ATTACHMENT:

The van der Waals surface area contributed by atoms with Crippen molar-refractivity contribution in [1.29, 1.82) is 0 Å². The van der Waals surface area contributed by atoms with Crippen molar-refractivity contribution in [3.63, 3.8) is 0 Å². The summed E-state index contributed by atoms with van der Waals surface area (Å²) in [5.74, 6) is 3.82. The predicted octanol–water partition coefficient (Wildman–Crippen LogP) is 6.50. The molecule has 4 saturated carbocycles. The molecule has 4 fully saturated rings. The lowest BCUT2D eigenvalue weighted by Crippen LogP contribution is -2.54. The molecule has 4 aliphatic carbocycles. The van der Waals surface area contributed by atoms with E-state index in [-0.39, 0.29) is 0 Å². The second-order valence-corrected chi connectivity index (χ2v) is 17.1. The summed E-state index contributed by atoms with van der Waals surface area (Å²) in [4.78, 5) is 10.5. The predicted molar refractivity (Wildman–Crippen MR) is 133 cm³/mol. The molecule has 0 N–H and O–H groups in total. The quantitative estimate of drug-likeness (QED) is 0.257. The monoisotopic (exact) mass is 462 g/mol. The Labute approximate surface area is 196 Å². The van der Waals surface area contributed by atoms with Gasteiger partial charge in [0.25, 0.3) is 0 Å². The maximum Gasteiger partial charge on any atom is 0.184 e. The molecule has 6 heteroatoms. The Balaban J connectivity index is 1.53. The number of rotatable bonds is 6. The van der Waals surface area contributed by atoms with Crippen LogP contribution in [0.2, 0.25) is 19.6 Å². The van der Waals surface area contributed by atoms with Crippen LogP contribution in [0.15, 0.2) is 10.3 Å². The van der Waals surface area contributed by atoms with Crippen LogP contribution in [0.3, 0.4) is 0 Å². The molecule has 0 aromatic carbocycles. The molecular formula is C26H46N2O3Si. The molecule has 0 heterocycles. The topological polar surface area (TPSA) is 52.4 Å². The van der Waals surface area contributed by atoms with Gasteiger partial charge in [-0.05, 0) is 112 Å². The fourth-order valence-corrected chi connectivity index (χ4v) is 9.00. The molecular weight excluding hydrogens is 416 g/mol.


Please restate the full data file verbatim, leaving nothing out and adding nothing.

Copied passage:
The van der Waals surface area contributed by atoms with Crippen molar-refractivity contribution in [1.29, 1.82) is 0 Å². The van der Waals surface area contributed by atoms with Crippen molar-refractivity contribution in [3.63, 3.8) is 0 Å². The summed E-state index contributed by atoms with van der Waals surface area (Å²) in [5.74, 6) is 3.82. The predicted octanol–water partition coefficient (Wildman–Crippen LogP) is 6.50. The molecule has 4 saturated carbocycles. The molecule has 4 fully saturated rings. The lowest BCUT2D eigenvalue weighted by Crippen LogP contribution is -2.54. The molecule has 4 aliphatic carbocycles. The van der Waals surface area contributed by atoms with E-state index in [-0.39, 0.29) is 0 Å². The second-order valence-corrected chi connectivity index (χ2v) is 17.1. The summed E-state index contributed by atoms with van der Waals surface area (Å²) in [4.78, 5) is 10.5. The predicted molar refractivity (Wildman–Crippen MR) is 133 cm³/mol. The molecule has 0 N–H and O–H groups in total. The quantitative estimate of drug-likeness (QED) is 0.257. The monoisotopic (exact) mass is 462 g/mol. The Labute approximate surface area is 196 Å². The van der Waals surface area contributed by atoms with Gasteiger partial charge in [0.25, 0.3) is 0 Å². The maximum Gasteiger partial charge on any atom is 0.184 e. The molecule has 6 heteroatoms. The Balaban J connectivity index is 1.53. The number of rotatable bonds is 6. The van der Waals surface area contributed by atoms with Crippen LogP contribution in [0.2, 0.25) is 19.6 Å². The van der Waals surface area contributed by atoms with Crippen LogP contribution in [0.15, 0.2) is 10.3 Å². The van der Waals surface area contributed by atoms with Crippen LogP contribution in [0.3, 0.4) is 0 Å². The molecule has 0 aromatic carbocycles. The molecular formula is C26H46N2O3Si. The molecule has 0 heterocycles. The topological polar surface area (TPSA) is 52.4 Å². The van der Waals surface area contributed by atoms with Gasteiger partial charge in [-0.05, 0) is 112 Å². The fourth-order valence-corrected chi connectivity index (χ4v) is 9.00. The molecular weight excluding hydrogens is 416 g/mol.